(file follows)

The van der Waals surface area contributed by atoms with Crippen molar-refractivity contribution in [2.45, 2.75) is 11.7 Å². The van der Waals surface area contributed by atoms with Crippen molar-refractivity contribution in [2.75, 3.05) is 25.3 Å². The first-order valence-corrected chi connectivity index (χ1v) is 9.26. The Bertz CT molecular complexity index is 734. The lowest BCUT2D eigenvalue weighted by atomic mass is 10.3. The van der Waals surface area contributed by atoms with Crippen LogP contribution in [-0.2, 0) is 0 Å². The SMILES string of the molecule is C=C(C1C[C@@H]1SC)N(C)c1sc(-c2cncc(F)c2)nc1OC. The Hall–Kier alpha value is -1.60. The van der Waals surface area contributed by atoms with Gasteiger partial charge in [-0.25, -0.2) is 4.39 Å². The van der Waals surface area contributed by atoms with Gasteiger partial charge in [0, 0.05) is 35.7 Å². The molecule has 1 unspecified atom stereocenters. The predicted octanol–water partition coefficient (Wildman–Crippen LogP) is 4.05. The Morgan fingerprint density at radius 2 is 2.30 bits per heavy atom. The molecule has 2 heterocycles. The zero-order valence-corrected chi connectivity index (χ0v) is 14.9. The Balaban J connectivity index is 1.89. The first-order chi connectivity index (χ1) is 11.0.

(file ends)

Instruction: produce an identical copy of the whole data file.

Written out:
The van der Waals surface area contributed by atoms with Crippen molar-refractivity contribution in [2.45, 2.75) is 11.7 Å². The van der Waals surface area contributed by atoms with Crippen molar-refractivity contribution in [2.75, 3.05) is 25.3 Å². The first-order valence-corrected chi connectivity index (χ1v) is 9.26. The Bertz CT molecular complexity index is 734. The lowest BCUT2D eigenvalue weighted by atomic mass is 10.3. The van der Waals surface area contributed by atoms with Crippen LogP contribution in [-0.2, 0) is 0 Å². The SMILES string of the molecule is C=C(C1C[C@@H]1SC)N(C)c1sc(-c2cncc(F)c2)nc1OC. The Hall–Kier alpha value is -1.60. The van der Waals surface area contributed by atoms with Gasteiger partial charge in [-0.25, -0.2) is 4.39 Å². The van der Waals surface area contributed by atoms with Gasteiger partial charge in [0, 0.05) is 35.7 Å². The molecule has 1 unspecified atom stereocenters. The predicted octanol–water partition coefficient (Wildman–Crippen LogP) is 4.05. The Morgan fingerprint density at radius 2 is 2.30 bits per heavy atom. The molecule has 2 heterocycles. The zero-order valence-corrected chi connectivity index (χ0v) is 14.9. The Balaban J connectivity index is 1.89. The first-order chi connectivity index (χ1) is 11.0.